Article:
WATCH: Nate Harvey — Training and Coaching with the Conjugate Method
"I've always loved strength. Dave talks about The Void. There's kind of that thing, playing high school or collegiate football, that feeling. I don't know, it's hard to explain. Going after it, nothing else matters."
Several weeks ago we introduced the newest member of Team elitefts, Coach Nate Harvey. Nate's perspective, and what he brings to the team, is based on his unique role as a collegiate coach and a successful powerlifter himself. His position as Head Strength Coach at University at Buffalo allows him to bridge the gap between elite lifters and intermediate athletes. These student-athletes are not elite lifters, but they are elite at their sport. Nate's role requires understanding what these differences mean and determining how to account for them in training.
In this video, Nate shares information about his background and answers a number of questions about conjugate style training, how his own training influences his ability to coach his athletes, and what piece of equipment he believes is most important for athletes.
Nate started his graduate degree at University at Buffalo in 2007 and began volunteering there, with Julia Ladewski, in the final year of his degree. He then secured a part time job there and finally, three years ago, became Head Strength Coach of Olympic Sports.
On the topic of the conjugate method, Nate says that conjugate style training is a lot simpler than people think that it is. It doesn't have to always be a complicated setup — it is highly adaptable and allows athletes who aren't elite lifters to improve and excel at their sport without beating down their bodies.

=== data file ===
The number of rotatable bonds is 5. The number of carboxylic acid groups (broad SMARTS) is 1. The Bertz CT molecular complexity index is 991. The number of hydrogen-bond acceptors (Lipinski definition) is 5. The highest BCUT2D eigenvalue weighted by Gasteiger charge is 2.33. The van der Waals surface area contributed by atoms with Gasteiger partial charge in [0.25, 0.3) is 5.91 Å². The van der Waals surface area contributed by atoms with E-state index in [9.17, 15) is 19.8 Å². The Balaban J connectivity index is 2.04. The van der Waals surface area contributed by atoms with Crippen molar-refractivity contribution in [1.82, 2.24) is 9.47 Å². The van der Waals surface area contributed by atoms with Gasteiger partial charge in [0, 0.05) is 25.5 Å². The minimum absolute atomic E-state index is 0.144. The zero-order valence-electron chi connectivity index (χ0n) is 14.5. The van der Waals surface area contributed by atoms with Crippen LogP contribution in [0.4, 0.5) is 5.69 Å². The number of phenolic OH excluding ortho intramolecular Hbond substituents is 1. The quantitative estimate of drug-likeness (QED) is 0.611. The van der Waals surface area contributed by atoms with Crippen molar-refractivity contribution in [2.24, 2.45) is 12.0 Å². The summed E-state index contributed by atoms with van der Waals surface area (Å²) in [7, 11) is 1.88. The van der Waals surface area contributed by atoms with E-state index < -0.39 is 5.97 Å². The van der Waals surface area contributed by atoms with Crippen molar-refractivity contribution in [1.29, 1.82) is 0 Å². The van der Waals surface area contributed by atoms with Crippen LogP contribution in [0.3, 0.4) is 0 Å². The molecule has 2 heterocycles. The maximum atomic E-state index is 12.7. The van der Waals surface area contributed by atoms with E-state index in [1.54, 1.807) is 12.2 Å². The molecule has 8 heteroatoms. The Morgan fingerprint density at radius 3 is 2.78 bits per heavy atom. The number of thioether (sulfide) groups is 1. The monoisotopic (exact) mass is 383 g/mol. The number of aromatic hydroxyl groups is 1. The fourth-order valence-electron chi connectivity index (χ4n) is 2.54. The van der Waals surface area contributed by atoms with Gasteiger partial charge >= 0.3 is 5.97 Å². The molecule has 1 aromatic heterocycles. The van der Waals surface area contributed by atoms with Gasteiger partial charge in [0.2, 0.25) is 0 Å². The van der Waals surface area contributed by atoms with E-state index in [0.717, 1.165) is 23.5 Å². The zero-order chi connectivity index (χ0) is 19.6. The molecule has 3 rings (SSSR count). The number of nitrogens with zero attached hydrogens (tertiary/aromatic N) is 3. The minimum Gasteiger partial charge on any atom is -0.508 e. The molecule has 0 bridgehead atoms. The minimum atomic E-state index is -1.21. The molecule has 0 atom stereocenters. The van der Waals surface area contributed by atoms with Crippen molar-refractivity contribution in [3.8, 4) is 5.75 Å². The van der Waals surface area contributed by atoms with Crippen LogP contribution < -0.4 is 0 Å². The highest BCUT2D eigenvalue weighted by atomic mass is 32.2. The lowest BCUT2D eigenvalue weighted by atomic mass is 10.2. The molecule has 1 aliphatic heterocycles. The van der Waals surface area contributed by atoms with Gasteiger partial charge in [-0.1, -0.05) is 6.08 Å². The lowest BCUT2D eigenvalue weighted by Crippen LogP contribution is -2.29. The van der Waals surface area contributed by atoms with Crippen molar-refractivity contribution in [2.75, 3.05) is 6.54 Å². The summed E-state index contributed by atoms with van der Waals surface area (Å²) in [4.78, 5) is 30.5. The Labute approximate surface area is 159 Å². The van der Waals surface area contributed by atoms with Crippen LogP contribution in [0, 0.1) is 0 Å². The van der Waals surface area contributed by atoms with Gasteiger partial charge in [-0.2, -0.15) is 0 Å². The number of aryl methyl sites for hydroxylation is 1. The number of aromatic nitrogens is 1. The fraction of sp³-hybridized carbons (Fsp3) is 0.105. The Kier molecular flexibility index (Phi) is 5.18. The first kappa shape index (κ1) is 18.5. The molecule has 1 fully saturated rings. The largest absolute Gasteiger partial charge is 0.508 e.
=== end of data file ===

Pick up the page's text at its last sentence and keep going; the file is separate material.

In discussing important pieces of equipment for an athlete, Nate says that the easy answer is the power rack. The only problem with this, he adds, is that if you're an athlete and you spend the majority of your time in the rack doing movements such as squats, lunges, and RDLs, you're going to beat yourself up. Nate avoids this problem by setting up his athletes' training to consist of only two main lifts and then the remainder of the workout as smaller, traction-based accessory work. This enables the athletes to bring up their weak points without tearing up their bodies in the process.
- (0:36) When did you start training and coaching?
- (1:17) How did you get into the conjugate method?
- (1:48) Does the fact that you use the conjugate method in your own training help with training your athletes?
- (2:10) What is the most important piece of equipment for training athletes?